It accomplishes nothing and only makes you feel worse about your situation. So the next time you feel inclined to feel sorry for yourself, do literally anything else instead. Dance around to your favorite music, treat yourself to something sweet, or throw on that outfit that makes you feel like an absolute goddess. And remind yourself: you’re the only person who gets to control your happiness. Don’t give that power to anyone else.

Stoic Adventure #2: Applying for a Writing Mentorship

Hello from NYC! After a month of lounging around my parents’ house in NJ, getting spoiled with three home-cooked meals a day, taking as many relaxing baths as possible, and getting a much-needed break from the sweet chaos that is New York City, I’m finally back in my apartment!

I’m happy to report Stoic Adventure #1 is going great. I officially hit the halfway mark yesterday, and so far I haven’t missed a single day. New Year motivation really is a magical thing, because there were definitely some days old me would have skipped, like yesterday when I spent the whole day binging Bling Empire with my sister and brother-in-law. Instead of ignoring that little message from Netflix that’s basically saying, “Uh are you okay? You’re watching A LOT of TV. Maybe you should go outside or something…” and forging ahead to the next episode, I asked if we could take a break so I could work on my practice. I’m still by no means an expert yogi, but I can feel my body getting stronger and I’m just feeling more zen overall. I’ll be writing a more in-depth post about the experience at the end of the challenge.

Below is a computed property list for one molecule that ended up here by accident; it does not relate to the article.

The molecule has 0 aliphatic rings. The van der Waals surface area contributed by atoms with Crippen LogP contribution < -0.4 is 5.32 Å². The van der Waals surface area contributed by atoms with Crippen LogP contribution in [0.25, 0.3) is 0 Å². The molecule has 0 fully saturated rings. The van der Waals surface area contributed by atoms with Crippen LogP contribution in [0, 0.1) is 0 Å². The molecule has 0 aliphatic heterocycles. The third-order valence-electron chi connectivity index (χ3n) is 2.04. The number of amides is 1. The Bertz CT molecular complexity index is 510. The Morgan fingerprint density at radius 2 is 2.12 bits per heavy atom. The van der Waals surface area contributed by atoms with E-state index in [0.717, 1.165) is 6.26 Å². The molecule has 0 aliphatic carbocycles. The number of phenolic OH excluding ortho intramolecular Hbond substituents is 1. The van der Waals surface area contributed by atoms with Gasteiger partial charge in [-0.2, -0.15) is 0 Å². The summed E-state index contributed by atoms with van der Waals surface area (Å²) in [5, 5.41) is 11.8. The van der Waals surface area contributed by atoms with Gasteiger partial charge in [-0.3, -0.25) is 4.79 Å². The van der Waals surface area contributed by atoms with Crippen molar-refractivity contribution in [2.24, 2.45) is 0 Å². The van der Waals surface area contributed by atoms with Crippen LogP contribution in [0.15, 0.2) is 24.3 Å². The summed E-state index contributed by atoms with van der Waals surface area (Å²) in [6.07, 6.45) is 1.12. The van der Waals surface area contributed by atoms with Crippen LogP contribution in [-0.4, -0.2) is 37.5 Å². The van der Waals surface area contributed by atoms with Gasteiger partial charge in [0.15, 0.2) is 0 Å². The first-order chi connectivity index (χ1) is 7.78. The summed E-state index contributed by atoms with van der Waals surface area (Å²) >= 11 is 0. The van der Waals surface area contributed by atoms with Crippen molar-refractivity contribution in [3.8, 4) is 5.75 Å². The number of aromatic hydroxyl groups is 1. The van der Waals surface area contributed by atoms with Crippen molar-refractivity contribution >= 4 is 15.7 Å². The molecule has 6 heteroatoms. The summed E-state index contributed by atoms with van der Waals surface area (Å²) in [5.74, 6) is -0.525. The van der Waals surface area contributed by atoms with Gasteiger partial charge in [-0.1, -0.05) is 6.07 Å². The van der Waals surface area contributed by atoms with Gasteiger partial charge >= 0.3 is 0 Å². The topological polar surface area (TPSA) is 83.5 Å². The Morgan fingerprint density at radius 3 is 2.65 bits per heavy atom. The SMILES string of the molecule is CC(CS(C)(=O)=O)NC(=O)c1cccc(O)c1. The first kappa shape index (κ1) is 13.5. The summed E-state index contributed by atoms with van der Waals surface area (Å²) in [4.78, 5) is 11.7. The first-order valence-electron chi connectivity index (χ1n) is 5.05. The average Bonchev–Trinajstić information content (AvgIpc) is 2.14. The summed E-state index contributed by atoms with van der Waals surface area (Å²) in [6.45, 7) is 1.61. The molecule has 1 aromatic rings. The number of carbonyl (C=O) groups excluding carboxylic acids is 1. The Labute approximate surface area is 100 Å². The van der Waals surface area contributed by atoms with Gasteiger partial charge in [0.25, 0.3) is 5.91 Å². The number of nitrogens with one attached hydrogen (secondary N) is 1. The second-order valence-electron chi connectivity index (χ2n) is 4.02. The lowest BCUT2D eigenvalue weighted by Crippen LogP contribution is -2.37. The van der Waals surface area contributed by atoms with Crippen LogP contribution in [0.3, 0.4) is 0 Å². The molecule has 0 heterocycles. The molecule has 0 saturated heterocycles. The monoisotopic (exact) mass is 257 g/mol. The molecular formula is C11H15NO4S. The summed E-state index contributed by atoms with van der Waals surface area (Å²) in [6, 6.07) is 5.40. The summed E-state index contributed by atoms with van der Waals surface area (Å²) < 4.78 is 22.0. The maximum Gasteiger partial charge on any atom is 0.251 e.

Which brings us to my next adventure of the year: entering Author Mentor Match. For those who aren’t familiar, this is a program that pairs inexperienced writers with writers who already have agents or have been published/are soon to be published. You have to have a completed manuscript to enter, because the whole point of the program is to work with your mentor to get your manuscript ready for the querying stage, which is when aspiring writers try to nab an agent.